“What do you want we should do, Sandy? Stand in a petition, talking all about how expensive those SUVs are,
the middle of the road and stop SUVs as they drive up the how much it costs to insure them, about the cost of
street?” repairing roads damaged by those big vehicles. He showed
Sandy’s ears perked up when Angela Fleming, said me pie charts of how much the city gets in tax dollars and
that. “We could,” she answered. Angela and her husband how they spend it, and that’s when I got it. Taxes are bad
George owned the yellow Honda that had been totaled by enough, and I don’t want them going up so the city can buy
Trevor Hargrove and his SUV. expensive toys when they could buy something sensible
“Could what?” Angela asked. instead. That’s when I signed the petition and came on
“Block SUVs from driving up Cielo Avenue.” board.”
“Sandy! I was joking. That would be completely “But don’t you want our neighborhood to be safe
loco.” and healthy?” Sandy asked. “Isn’t that important to you
“Not if we did it together,” Sandy insisted. too?”
“Who? You and me and what army?” “Of course it is! I’m just not interested in making a
Sandy paraphrased a line she’d heard Eddie say fool of myself in front of all my neighbors. Well, I might
many times over the past three years. “If you’re just one do it if I thought it would lower my taxes!” Angela’s laugh
person out there, sure they’ll think you’re a nut. But when made a thin, tinny sound across the telephone lines. “But
there are two or more, then it’s a movement.” you should think about it carefully. You’re a public high
“Listen, Sandy,” Angela said, “I’m an school teacher. The school board doesn’t take kindly to
environmentalist, more or less, but I’ve never been one for lunatics in the classroom.”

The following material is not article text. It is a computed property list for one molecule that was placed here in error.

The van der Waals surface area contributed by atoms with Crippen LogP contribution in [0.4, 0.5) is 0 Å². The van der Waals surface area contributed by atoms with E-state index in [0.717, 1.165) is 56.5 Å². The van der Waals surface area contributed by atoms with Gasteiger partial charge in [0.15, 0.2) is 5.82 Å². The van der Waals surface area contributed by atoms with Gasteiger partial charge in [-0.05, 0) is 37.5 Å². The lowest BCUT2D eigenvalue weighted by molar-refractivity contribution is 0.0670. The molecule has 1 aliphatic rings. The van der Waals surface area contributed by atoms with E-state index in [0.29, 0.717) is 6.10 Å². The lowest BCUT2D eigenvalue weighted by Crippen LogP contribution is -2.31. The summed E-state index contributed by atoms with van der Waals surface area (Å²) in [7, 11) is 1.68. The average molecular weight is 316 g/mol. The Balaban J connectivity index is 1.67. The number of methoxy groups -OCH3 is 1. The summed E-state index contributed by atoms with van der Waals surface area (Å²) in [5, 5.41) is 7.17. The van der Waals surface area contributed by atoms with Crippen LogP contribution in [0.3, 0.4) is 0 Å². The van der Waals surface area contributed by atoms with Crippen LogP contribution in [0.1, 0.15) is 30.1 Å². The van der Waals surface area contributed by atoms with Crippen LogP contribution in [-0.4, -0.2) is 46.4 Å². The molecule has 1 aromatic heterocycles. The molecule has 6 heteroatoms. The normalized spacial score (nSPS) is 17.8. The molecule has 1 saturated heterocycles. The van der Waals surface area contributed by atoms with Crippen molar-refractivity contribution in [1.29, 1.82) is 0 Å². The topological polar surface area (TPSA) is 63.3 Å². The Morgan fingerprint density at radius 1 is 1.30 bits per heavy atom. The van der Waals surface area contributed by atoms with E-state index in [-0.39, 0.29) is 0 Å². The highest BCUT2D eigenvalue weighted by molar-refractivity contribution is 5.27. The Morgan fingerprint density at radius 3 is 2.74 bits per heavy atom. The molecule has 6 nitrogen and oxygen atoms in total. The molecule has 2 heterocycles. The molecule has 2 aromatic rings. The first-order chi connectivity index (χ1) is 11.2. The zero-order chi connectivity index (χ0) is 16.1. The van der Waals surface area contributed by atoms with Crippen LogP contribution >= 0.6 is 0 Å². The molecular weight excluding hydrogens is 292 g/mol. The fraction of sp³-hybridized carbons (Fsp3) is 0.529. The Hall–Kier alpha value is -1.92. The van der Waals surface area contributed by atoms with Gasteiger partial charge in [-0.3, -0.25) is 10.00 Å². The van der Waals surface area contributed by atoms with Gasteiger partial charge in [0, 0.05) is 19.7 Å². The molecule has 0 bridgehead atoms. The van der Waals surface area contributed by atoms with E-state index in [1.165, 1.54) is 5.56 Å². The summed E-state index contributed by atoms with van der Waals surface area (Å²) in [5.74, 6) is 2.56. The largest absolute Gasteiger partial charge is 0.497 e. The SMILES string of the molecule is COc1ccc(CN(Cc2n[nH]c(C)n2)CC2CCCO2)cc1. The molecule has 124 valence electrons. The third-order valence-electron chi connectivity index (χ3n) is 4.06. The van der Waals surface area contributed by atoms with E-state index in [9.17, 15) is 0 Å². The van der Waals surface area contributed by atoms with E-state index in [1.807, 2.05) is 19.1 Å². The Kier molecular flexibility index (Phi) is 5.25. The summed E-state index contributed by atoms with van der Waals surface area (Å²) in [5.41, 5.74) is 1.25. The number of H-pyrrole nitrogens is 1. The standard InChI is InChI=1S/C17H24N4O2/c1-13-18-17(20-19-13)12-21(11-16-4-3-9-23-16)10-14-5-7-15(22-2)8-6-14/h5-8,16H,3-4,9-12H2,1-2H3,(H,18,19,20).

protests and that sort of thing.” The next afternoon, Sandy stopped by an office
Sandy laughed uncomfortably and tried to make a supply store on her way home from work and bought
joke. “Yes, we’re just armchair enviros here in the several sheets of poster board and packet of thick, wide
suburban wasteland.” markers. As she drove home, Sandy thought about what
Angela Fleming had said the night before. What about the
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lunatics on City Council? Or the lunatics who designed found her old fluorescent orange crossing guard belt from
gas-guzzling death machines and called them cars? elementary school, with the thin metal badge still pinned to
When Peter arrived home from work, he found her it. The plastic was cracked in places and not as supple as it
in the middle of their kitchen floor surrounded by half a once had been, but it held together as she wrapped it around
dozen poster board signs stapled to the stakes that had once her body. It took a few minutes to remember the
sported Eddie’s campaign yard signs. The red sheet she had configuration. This part went around her waist – well, the
cut into an octagon and written STOP on it in bright yellow bottom of her ribcage now – and the part with the tin badge
letters six inches tall. Under the four letters was a much across her chest and over her left shoulder.
smaller in the name of love in pink. On a white sheet of “Uh, sweetie?” Peter started again, this time a little
poster board she had written IT IS ILLEGAL TO DRIVE more tentatively, “what are you up to?”
YOUR SUV ON THIS STREET. A yellow sheet of poster Sandy smiled. “I’m going to stop the motherfuckers
board read WE ARE SIMPLY ENFORCING THE LAW – from driving their SUVs on my street.”